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From Homeschool to University

Over at the Curriculum Choice, some other long-term homeschoolers and I are discussing how to homeschool with college in mind.

  • Betsy, who helps other homeschooling moms figure out how to prepare their children for college, gives many links to her articles on the topic and also has her ebook, Homeschooling High School with College in Mind, on sale and available as a giveaway.  She also has a Facebook Group called College Discussions for Homeschoolers.
  • Tricia discusses the college search and college visits, a big deal in the US but not so much in Canada.  Even so, you will likely find tips to help you.
  • Meredith writes about planning high school with college in mind, and about how to guide teens who do not want to go to college.

And here is what I wrote:

Three of our homeschooled children are currently in university and doing well, although for several years I was terribly worried about all this.  Here are some tips that made all the difference for our family and led to large marks-based scholarships.

Our children read a lot, worked hard, volunteered, and had friends, hobbies, chores, and jobs.  Essentially we followed the lifestyle of perfect SAT scorers, not for the sake of the SAT but just because that’s the way our family worked. None of our children got perfect scores overall, but some of their individual sections were perfect.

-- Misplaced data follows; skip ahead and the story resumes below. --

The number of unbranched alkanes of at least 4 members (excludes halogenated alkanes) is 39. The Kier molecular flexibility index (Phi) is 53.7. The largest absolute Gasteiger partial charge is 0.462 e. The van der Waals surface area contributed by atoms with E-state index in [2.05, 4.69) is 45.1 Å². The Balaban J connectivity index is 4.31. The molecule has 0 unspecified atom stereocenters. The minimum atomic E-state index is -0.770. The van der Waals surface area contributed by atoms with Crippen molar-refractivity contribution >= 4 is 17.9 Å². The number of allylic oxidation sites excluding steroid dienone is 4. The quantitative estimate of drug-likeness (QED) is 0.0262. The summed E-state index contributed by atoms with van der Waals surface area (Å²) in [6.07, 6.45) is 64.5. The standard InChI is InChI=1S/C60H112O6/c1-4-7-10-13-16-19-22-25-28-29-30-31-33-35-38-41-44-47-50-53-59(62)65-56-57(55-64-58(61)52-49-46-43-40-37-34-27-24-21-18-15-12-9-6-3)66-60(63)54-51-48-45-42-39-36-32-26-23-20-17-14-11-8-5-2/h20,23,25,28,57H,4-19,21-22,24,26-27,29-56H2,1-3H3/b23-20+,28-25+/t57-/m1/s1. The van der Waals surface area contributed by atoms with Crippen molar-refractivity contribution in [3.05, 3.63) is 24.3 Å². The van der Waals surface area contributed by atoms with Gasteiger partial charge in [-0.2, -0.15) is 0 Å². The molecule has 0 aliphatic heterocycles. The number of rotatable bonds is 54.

We used Lee Binz’s method for writing our high school records.  I used her Comprehensive Record Solution; her book Setting the Records Straight is also excellent and a whole lot more affordable.  Here is an example of our records for student-led multi-year literature-based history courses.

Also, I worked hard to be a good guidance counselor for my teens with respect to planning for the future as well as high school course selection and course design.  Vicki Tillman’s Career Exploration is a helpful resource.

However, being a teen can be difficult and bad things can happen.  Sometimes teens lose the ability to focus and this may require immediate attention, perhaps even from professionals.

Finally, always remember that there is more to life than homeschooling and university admissions; if faith goes by the wayside, academic success will mean nothing.  Yet we cannot give our faith to our children; only God can do that, but he uses parents. That is one reason we need to read our Bibles and learn how to live close to him.

Note:  It seems that ‘college’ in the US means a different thing than in Canada, so I just say ‘university’, although similar approaches are also helpful for Canadian colleges.

For the complete article, with dozens of helpful links and with Betsy’s ebook giveaway, please visit the Curriculum Choice.

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This article may be linked to Finishing Strong 

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